Seminar Gulliver, Paddy Royall (University of Bristol)

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8 octobre 2018 11:30 » 12:30 — Bibliothèque PCT - F3.04

Revealing the Nature of Solidification : Fivefold Symmetry at the Nanoscale

That fivefold symmetry should play a crucial role in the non-equilibrium behaviour of condensed matter was proposed by Sir Charles Frank in the 1950s. Six decades later, the basic mechanism of the solidification of liquids remains unexplained, either in the case that the material crystallises, or that it forms an amorphous solid, a glass. We will explore the implications of fivefold symmetry in the solidification of liquids and discuss two recent developments.

Crystallisation is among the most common everyday physical phenomena. Yet in the prinicple material in which quantitative comparison has been made between experiment and theory (hard spheres) predictions of crystal nucleation rates are up to 20 orders of magnitude slower than measurements, the second worst prediction in physics. This discrepancy casts doubt upon the theoretical methods concerned (importance sampling) which is important not only for crystallisation, because these methods are used to tackle a very wide range of problems, such as drug uptake in cells and chemical reaction pathways. While particle-resolved studies reveal in intimate detail local mechanisms of structural change, they can only access rather fast crystallisation, where there is no discrepancy. However gravitational sedimentation may influence the local structure of the colloidal liquid, which we show can drastically alter crystallisation. We further image nano-particles with STED nanoscopy, whose timescales are orders of magnitude faster than the larger colloids : thus by rescaling time, we access new dynamical regimes where the massive discrepancy is found.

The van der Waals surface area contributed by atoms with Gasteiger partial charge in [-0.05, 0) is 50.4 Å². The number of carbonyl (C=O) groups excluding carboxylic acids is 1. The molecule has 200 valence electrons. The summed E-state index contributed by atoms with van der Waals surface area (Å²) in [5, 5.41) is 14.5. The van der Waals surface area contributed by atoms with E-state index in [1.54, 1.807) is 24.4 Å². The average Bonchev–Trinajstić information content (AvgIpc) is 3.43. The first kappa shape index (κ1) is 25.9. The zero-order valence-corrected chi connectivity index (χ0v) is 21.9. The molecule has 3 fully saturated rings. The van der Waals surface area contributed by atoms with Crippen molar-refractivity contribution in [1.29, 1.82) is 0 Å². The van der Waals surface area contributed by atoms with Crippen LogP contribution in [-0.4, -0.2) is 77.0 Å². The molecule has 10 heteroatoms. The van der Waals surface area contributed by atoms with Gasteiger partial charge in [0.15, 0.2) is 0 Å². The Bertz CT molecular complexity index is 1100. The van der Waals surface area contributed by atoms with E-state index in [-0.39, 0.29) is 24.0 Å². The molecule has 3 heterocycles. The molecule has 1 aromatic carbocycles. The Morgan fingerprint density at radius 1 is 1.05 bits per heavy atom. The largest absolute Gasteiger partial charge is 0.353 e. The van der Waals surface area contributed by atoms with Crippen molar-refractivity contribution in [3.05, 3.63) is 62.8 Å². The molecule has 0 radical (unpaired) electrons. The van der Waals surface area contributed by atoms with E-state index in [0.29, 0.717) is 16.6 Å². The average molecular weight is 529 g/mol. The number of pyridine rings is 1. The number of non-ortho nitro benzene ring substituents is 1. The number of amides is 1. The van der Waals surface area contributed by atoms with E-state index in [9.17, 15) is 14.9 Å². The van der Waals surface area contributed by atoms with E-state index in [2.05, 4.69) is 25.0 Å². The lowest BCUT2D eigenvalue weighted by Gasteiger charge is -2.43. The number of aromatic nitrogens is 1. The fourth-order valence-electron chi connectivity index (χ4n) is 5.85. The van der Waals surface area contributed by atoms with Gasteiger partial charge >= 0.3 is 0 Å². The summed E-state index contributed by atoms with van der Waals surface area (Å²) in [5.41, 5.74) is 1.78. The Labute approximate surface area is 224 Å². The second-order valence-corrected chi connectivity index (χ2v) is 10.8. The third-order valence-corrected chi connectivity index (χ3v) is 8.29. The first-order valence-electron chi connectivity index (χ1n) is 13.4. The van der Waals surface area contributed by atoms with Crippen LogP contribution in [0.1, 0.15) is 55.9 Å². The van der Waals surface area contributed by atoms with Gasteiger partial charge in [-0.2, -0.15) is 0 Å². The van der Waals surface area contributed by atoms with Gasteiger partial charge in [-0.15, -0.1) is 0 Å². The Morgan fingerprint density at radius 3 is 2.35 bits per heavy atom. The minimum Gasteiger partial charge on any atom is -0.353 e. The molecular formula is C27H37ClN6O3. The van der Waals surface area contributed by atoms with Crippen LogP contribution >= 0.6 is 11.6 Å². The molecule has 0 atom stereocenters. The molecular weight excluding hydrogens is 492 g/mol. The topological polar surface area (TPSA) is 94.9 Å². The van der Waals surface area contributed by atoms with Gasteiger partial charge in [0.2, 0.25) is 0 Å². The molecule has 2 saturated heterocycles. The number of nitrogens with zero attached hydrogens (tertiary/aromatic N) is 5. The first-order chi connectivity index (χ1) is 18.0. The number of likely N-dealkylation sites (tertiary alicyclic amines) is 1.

The nature of amorphous solids (glasses) is not understood : the possibility of a phase transition to a thermodynamically stable ideal glass is a contentious and challenging issue. Mutually exclusive theories give equally good descriptions of experimental data . Again, rescaling time enables us to approach this putative transition closer than other techniques, revealing exceptional levels of fivefold symmetry and a tantalising drop in configurational entropy.

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